Interest rate remains unchanged
The Bank of England has held interest rate at a record low of 0.5% for the 14th month in a row.
Its quantitative easing programme, which finished in February, was also left unchanged at £200 billion as the Bank remained in wait and see mode.
However, economists warn the UK's economy is far away from healthy and is vulnerable to relapses.
However, the Monetary Policy Committee (MPC) believes this will fall back later in the year amid significant spare capacity and a drop off in these temporary factors.
More worrying is GDP growth in the first quarter coming in at a lowly 0.2% despite the recent pick-up in manufacturing and service sector data.
Combined with the ongoing political uncertainty resulting from the first hung parliament since 1974 and the eurozone debt crisis, MPC members remain cautious.
Howard Archer, chief UK and European economist at IHS Global Insight says interest rates are likely to stay low for months to come.
"This reflects our belief that the recovery will be bumpy and gradual overall. However, we acknowledge the chances of at least a token interest rate hike in the second half of the year have increased given the modestly more hawkish minutes of the April MPC meeting and the spike up in consumer price inflation to 3.4% in March.
"We still retain the view that whenever interest rates do start to rise, the increases are likely to be gradual and limited due to the need to offset the marked tightening in fiscal policy that will start in 2011 at the latest," he adds.
Invented by a Frenchman in 1954 and ironically introduced in the UK on 1 April 1973, VAT is an indirect tax levied on the value added in the production of goods and services, from primary production to final consumption and is paid by the buyer. Its levying is complex, with a number of exemptions and exclusions. For example, in the UK, VAT is payable on chocolate-covered biscuits, but not on chocolate-covered cakes and the non-VAT status of McVitie’s Jaffa Cakes was challenged in a UK court case to determine whether Jaffa Cake was a cake or a biscuit. The judge ruled that the Jaffa Cake is a cake, McVitie’s won the case and VAT is not paid on Jaffa Cakes in the UK.
Lower interest rates encourage people to spend, not save. But when interest rates can go no lower and there is a sharp drop in consumer and business spending, a central bank’s only option to stimulate demand is to pump money into the economy directly. This is quantitative easing. The Bank of England purchases assets (usually government bonds, or gilts) from private sector businesses such as insurance companies, banks and pension funds financed by new money the Bank creates electronically (it doesn’t physically print the banknotes). The sellers use the money to switch into other assets, such as shares or corporate bonds or else use it to lend to consumers and businesses, which pushes up demand and stimulates the economy.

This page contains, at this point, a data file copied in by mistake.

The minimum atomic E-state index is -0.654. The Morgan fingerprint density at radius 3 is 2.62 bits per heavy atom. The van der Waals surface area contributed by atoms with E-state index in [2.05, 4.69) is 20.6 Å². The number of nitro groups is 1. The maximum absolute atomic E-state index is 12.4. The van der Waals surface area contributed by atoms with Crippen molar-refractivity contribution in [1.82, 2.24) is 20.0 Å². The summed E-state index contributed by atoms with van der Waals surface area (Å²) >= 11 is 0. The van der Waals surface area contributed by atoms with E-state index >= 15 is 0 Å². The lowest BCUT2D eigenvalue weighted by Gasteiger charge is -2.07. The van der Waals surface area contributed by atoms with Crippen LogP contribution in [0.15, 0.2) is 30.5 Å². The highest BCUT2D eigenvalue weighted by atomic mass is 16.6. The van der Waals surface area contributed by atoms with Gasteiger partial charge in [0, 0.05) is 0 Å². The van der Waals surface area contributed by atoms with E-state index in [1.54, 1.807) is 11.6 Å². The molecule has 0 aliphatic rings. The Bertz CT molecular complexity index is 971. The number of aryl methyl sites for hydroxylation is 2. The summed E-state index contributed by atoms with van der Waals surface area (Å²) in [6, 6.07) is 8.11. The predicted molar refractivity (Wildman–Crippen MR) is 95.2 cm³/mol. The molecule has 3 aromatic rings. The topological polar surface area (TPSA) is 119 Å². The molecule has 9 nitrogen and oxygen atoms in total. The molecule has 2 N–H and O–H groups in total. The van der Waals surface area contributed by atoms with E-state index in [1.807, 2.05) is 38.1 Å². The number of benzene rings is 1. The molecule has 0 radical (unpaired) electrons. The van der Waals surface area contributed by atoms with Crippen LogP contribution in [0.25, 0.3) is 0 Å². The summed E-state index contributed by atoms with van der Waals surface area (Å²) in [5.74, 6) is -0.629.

An increase in the general level of prices that persists over a period of time. The inflation rate is a measure of the average change over a period, usually 12 months. If inflation is up 4%, this means the price of products and services is 4% higher than a year earlier, requiring we spend and extra 4% to buy the same things we bought 12 months ago and that any savings and investments must generate 4% (after any taxes) to keep pace with inflation. Since 2003, the Bank of England has used the consumer prices index (CPI) as its official measure of inflation (see also retail prices index).
The total money value of all the finished goods and services produced in an economy in one year. It includes all consumer and government consumption, government spending and borrowing, investments and exports (minus imports) and is taken as a guide to a nation’s economic health and financial well being. However, some economists feel GDP is inaccurate because it fails to measure the changes in a nation's standard of living, unpaid labour, savings and inflationary price changes (such as housing booms and stockmarket increases).
Monetary Policy Committee
A committee designated by the Bank of England to regulate interest rates for the UK. The MPC attempts to keep the economy stable, and maintain the inflation target set by the government and aims to set rates with a view to keeping inflation at a certain level, and avoiding deflation. The MPC meets on the first Thursday of each month and discusses a variety of economics issues and constitutes nine members: the governor, the two deputy governors, the Bank’s chief economist, the executive director for markets and four external members appointed directly by the Chancellor.